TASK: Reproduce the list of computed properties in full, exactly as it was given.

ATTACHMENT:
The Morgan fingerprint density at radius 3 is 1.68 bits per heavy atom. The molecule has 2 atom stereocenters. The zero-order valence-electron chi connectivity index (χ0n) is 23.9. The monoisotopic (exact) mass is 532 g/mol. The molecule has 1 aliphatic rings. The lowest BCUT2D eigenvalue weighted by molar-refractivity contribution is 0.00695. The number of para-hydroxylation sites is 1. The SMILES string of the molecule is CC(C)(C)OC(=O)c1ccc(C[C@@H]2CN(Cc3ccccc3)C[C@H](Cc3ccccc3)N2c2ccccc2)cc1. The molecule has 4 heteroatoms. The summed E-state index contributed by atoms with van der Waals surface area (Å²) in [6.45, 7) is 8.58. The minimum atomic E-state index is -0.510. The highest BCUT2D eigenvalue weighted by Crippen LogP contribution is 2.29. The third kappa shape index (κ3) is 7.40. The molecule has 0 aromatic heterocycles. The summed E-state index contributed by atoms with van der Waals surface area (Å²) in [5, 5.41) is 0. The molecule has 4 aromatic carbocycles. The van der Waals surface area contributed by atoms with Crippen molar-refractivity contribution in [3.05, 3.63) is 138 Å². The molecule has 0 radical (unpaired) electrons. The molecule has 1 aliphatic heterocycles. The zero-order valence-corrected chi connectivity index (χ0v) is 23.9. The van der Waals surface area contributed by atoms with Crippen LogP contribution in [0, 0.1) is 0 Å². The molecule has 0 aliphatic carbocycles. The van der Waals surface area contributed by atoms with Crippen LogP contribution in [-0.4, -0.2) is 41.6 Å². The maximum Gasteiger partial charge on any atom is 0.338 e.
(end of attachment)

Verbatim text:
The Morgan fingerprint density at radius 3 is 1.68 bits per heavy atom. The molecule has 2 atom stereocenters. The zero-order valence-electron chi connectivity index (χ0n) is 23.9. The monoisotopic (exact) mass is 532 g/mol. The molecule has 1 aliphatic rings. The lowest BCUT2D eigenvalue weighted by molar-refractivity contribution is 0.00695. The number of para-hydroxylation sites is 1. The SMILES string of the molecule is CC(C)(C)OC(=O)c1ccc(C[C@@H]2CN(Cc3ccccc3)C[C@H](Cc3ccccc3)N2c2ccccc2)cc1. The molecule has 4 heteroatoms. The summed E-state index contributed by atoms with van der Waals surface area (Å²) in [6.45, 7) is 8.58. The minimum atomic E-state index is -0.510. The highest BCUT2D eigenvalue weighted by Crippen LogP contribution is 2.29. The third kappa shape index (κ3) is 7.40. The molecule has 0 aromatic heterocycles. The summed E-state index contributed by atoms with van der Waals surface area (Å²) in [5, 5.41) is 0. The molecule has 4 aromatic carbocycles. The van der Waals surface area contributed by atoms with Crippen molar-refractivity contribution in [3.05, 3.63) is 138 Å². The molecule has 0 radical (unpaired) electrons. The molecule has 1 aliphatic heterocycles. The zero-order valence-corrected chi connectivity index (χ0v) is 23.9. The van der Waals surface area contributed by atoms with Crippen LogP contribution in [0, 0.1) is 0 Å². The molecule has 0 aliphatic carbocycles. The van der Waals surface area contributed by atoms with Crippen LogP contribution in [-0.4, -0.2) is 41.6 Å². The maximum Gasteiger partial charge on any atom is 0.338 e.